Toronto finished plus-2 in the special-teams battle. A hardworking Mrazek came through in the clutch with some stellar stops, turning away Alex DeBrincat seven times and Patrick Kane five, including a clear breakaway.

“That’s a good effort by him, and the fact he gets out of it feeling good from a health perspective is even better,” Keefe said.

But the Leafs forwards and depleted defence skated out of sync.

“Same story that it’s been here,” Keefe said. “Too many chances against. Too many freebies. Too many guys behind us. Same issues that were hurting us when we weren’t winning games early in the season.”

Three straight strikes by Chicago — Connor Murphy, Dominik Kubalik, Jake McCabe — tied a wild one 4-4 midway through the third, setting the table for a finish more dramatic than expected.

“Defensively, they do a lot of really good things. We've got them Number 1 in the NHL in goals against since the coaching change at 5-on-5,” Keefe said. “They’re not giving up virtually anything off the rush and forcing you to beat them in their D-zone and protecting their goaltenders very well. So, we’ve got to play our way through that.”

Or luck your way through.

A Morgan Rielly rim clicked off end stanchion, catching Lankinen behind the net and presenting Kämpf with a wide-open net to glory. To pilfer two points from his former team.

“It feels great to score in the last couple minutes. A big goal for us,” Kämpf said.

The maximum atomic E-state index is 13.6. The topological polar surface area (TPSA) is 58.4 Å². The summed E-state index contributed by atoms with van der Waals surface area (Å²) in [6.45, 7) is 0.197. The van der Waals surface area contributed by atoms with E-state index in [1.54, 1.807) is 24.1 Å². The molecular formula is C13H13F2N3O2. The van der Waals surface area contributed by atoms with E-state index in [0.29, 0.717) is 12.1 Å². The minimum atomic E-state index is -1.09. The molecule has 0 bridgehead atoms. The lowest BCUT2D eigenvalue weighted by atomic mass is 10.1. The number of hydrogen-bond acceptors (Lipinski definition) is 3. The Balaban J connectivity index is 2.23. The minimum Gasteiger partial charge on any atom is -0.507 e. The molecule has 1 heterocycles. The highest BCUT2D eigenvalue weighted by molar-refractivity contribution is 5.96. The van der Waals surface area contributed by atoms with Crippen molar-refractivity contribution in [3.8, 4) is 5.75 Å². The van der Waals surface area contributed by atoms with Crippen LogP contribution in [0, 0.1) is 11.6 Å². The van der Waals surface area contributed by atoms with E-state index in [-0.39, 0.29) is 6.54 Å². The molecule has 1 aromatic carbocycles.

“It was just lucky bounce.”

Fox’s Fast 5

• Traded from Toronto to Chicago this week, Kurtis Gabriel (No. 34) took warmups for his new club, but coach Derek King opted to hold the fourth-liner out of action until he’s had more practice time.

King had urged management to acquire an enforcer and was pleased with the trade.

"I think he's going to be huge for us,” King said. “He’s going to finish his checks. He's a big presence, right? If guys are going to start taking liberties on our players, he's the type of guy I know is going to defend them."

• Of all players who switched teams over the summer, Chicago’s Seth Jones has the most points (23). Toronto’s Michael Bunting is tied for sixth (19).

• Matthews will take a nine-game point streak (11 goals, five assists) out west next week. He now has 18 goals, tying him with Winnipeg’s Kyle Connor for third overall. Leon Draisaitl leads the Rocket race with 23, but objects in the mirror may be closer than they appear.

• Wholesome content: Jake McCabe’s wife gave birth to a son, their second child, Tuesday. “Everyone’s saying I got dad strength times two. It’s pretty special seeing your babies born. Pretty special. There’s nothing more amazing than that, frankly.”

• One of King’s children forwarded the interim coach this rather nasty clip of Mike Milbury ripping into his candidacy as a permanent head coach. “Talk about the opposite of inspiration,” Milbury says.

"I heard it. I heard it. I had Mike [as my coach on the Islanders] for two years. I'm not sure I was the player he liked. He was trying to trade me, and then I broke my jaw, so he couldn't trade me anymore,” King explained.

"The next year, it was great. We had a great relationship. He was really good to me, treated me well. Obviously, I became unrestricted, so he had to move me [to Hartford as a rental]. And that's how I ended up in Toronto. I had nothing wrong with Mike. Yep. So, I don't know what else [to say]."